Telecasters concedes that its future profits would depend on the number of subscribers to its cable television system. It argues that the subscriptions could not be estimated accurately until 1969 when Jefferson's success in signing subscribers could be evaluated.
We are not persuaded by Telecasters' argument. Telecasters' application to the council early in 1967 included its projection of subscribers and gross receipts for the first five years of operation under a franchise. These projections indicate that after the fourth year, its system would serve 29,000 to 30,000 subscribers, and the gross receipts would stabilize at approximately $1,740,000 to $1,800,000. These projections appear sufficient to enable a jury to make a just and reasonable award of damages. Telecasters introduced no proof that cast doubt on its projections or indicated that they were speculative. Since the projections were designed to induce the council to award a franchise, the district court could conclude, in the absence of evidence to the contrary, that they were rationally based on valid assumptions. Under these circumstances, we conclude that the damages which Telecasters sought were not too speculative to prevent the cause of action from accruing at the time of the last overt act, August 7, 1967. Cf. Woods Exploration & Producing Co. v. Aluminum Co. of America, 509 F.2d 784, 792 (5th Cir. 1975); Akron Presform Mold Co. v. McNeil Corp., 496 F.2d 230, 234 (6th Cir. 1974).
Telecasters also seeks application of the familiar rule that fraudulent concealment tolls a federal statute of limitations. See Holmberg v. Armbrecht, 327 U.S. 392, 397, 66 S. Ct. 582, 90 L. Ed. 743 (1946). In Weinberger v. Retail Credit Co., 498 F.2d 552, 555 (4th Cir. 1974), we emphasized, however, that merely intoning the word "fraudulently" is not sufficient to avoid the statute. We stated that the elements of this counterpoise are "(1) fraudulent concealment by the party raising the statute together with (2) the other party's failure to discover the facts which are the basis of his cause of action despite (3) the exercise of due diligence on his part." Since this means of avoiding the statute was created by courts of equity, we adopted their requirement that the facts necessary to show these elements should be distinctly pleaded. Cf. Moviecolor Ltd. v. Eastman Kodak Co., 288 F.2d 80, 88 (2d Cir. 1961). In Stearns v. Page, 48 U.S. (7 How.) 818, 829, 12 L. Ed. 928 (1849), the Court explained the reasons for these essential allegations as follows:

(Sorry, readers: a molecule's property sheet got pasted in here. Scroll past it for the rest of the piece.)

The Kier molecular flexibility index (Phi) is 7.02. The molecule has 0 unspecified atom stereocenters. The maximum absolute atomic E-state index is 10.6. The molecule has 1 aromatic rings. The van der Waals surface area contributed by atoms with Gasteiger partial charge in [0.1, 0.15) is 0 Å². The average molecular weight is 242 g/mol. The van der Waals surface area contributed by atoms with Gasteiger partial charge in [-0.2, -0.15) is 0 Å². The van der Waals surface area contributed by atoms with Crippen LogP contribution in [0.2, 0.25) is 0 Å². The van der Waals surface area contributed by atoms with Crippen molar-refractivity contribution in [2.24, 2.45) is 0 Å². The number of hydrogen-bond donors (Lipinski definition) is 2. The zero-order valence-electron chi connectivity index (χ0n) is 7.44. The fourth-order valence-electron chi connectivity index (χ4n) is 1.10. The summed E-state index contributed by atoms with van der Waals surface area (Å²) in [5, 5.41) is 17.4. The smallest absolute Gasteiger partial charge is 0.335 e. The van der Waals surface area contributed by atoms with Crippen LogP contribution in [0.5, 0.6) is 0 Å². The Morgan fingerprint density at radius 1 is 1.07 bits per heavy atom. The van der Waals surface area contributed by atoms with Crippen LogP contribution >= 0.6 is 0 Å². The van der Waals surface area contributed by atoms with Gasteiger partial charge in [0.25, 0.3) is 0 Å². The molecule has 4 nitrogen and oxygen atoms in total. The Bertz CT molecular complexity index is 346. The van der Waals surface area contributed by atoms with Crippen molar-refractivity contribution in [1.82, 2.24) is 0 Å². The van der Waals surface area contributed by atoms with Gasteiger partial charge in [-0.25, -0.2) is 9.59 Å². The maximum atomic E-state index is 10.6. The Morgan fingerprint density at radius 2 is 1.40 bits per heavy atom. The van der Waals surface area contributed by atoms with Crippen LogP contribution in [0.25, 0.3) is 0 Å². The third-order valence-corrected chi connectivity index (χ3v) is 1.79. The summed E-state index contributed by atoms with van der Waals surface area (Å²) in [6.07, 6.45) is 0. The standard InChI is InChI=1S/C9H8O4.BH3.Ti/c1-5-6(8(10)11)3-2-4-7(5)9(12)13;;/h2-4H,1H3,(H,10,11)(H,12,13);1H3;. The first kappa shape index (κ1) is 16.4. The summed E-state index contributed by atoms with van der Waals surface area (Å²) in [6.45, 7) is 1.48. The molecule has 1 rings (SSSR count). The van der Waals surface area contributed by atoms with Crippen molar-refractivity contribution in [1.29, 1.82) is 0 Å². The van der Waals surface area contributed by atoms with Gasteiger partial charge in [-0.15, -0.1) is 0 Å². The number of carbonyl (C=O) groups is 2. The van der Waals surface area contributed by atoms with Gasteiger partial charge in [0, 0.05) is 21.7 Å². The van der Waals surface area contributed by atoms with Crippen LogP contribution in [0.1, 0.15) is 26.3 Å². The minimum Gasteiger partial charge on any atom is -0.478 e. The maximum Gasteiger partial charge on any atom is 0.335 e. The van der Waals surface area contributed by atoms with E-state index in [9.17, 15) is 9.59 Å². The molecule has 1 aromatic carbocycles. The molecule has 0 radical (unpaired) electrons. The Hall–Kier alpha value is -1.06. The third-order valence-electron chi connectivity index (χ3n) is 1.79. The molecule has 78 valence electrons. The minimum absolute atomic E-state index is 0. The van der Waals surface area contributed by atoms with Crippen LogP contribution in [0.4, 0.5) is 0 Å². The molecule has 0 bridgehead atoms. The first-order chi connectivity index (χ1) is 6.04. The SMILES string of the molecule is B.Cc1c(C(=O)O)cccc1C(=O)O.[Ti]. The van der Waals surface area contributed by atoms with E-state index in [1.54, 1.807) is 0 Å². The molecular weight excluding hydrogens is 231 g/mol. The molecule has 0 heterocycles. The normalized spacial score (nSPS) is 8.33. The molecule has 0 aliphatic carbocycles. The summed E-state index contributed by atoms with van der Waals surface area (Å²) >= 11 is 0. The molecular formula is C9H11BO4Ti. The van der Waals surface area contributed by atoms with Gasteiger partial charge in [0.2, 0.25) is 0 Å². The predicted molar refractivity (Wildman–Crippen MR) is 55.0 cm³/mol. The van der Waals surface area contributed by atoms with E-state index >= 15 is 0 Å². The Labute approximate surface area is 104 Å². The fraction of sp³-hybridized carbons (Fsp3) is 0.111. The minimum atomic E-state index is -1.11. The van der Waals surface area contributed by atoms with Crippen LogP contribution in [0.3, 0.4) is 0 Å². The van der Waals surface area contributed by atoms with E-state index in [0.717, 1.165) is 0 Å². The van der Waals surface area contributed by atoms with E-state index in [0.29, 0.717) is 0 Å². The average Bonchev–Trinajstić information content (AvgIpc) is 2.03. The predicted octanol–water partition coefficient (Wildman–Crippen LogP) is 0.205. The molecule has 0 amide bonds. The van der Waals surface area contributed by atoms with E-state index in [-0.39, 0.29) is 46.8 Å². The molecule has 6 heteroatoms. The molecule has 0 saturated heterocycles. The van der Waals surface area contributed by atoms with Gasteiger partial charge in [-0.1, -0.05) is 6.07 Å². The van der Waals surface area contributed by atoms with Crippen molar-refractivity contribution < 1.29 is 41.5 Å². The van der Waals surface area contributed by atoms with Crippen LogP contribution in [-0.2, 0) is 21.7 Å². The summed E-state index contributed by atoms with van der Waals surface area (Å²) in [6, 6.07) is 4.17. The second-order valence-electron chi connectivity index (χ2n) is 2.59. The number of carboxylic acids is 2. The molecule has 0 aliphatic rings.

"A complainant, (to avoid the statute of limitations,) must state in his bill distinctly the particular act of fraud, misrepresentation, or concealment, must specify how, when, and in what manner, it was perpetrated. The charges must be definite and reasonably certain, capable of proof, and clearly proved. . . . And especially must there be distinct averments as to the time when the fraud, mistake, concealment, or misrepresentation was discovered, and what the discovery is, so that the court may clearly see, whether, by the exercise of ordinary diligence, the discovery might not have been before made."
Telecasters has made no averment of fraudulent concealment. We have no doubt that the district court would have excused its initial omission, and allowed it to respond to Jefferson's plea of the statute. But Telecasters sought no leave to amend. Obviously, Telecasters had acquired information about its cause of action by September 7, 1971, when it filed its complaint, but it has not shown, by amendment to its pleadings, by affidavit, or otherwise, when and how it got this knowledge. It emphasizes that it learned additional facts after the suit was filed, but this information simply serves to corroborate the charge of conspiracy that had already been made, rather than to support Telecasters' claim that it was ignorant of the facts necessary to institute its suit.3 Moreover, Telecasters has introduced no evidence from which the district court could infer that it exercised diligence to learn the facts before the statute barred its claim. At most, its claim is a plea of ignorance, but this is insufficient to avoid the statute. Akron Presform Mold Co. v. McNeil Corp., 496 F.2d 230, 234 (6th Cir. 1974).
We affirm the judgment of the district court on the ground that the action is barred by the statute of limitations.
The applicant was North Carolina Cable, Inc., which, though a party to the proceedings in the district court, has not appealed. Telecasters claims that it was interested in the application as a joint venturer, and, for simplicity, we will refer to Telecasters as the applicant
The district court directed the entry of a final judgment as to this single claim of the multi-claim complaint pursuant to Fed. R. Civ. P. 54(b)
Indeed, for aught that appears in this record, Telecasters may have known on August 7, 1967, of the facts that led it to believe that Jefferson and members of the council had conspired to violate the antitrust laws. On that date, a spokesman for Telecasters told the city council that Telecasters could bring a legal action, but that it preferred to have the council grant it a franchise "without going into a federal court." It has never explained what proceeding it contemplated, other than an action for violation of the antitrust laws, although it bears the burden of proof on the issue of fraudulent concealment. Akron Presform Mold Co. v. McNeil Corp., 496 F.2d 230, 233 (6th Cir. 1974)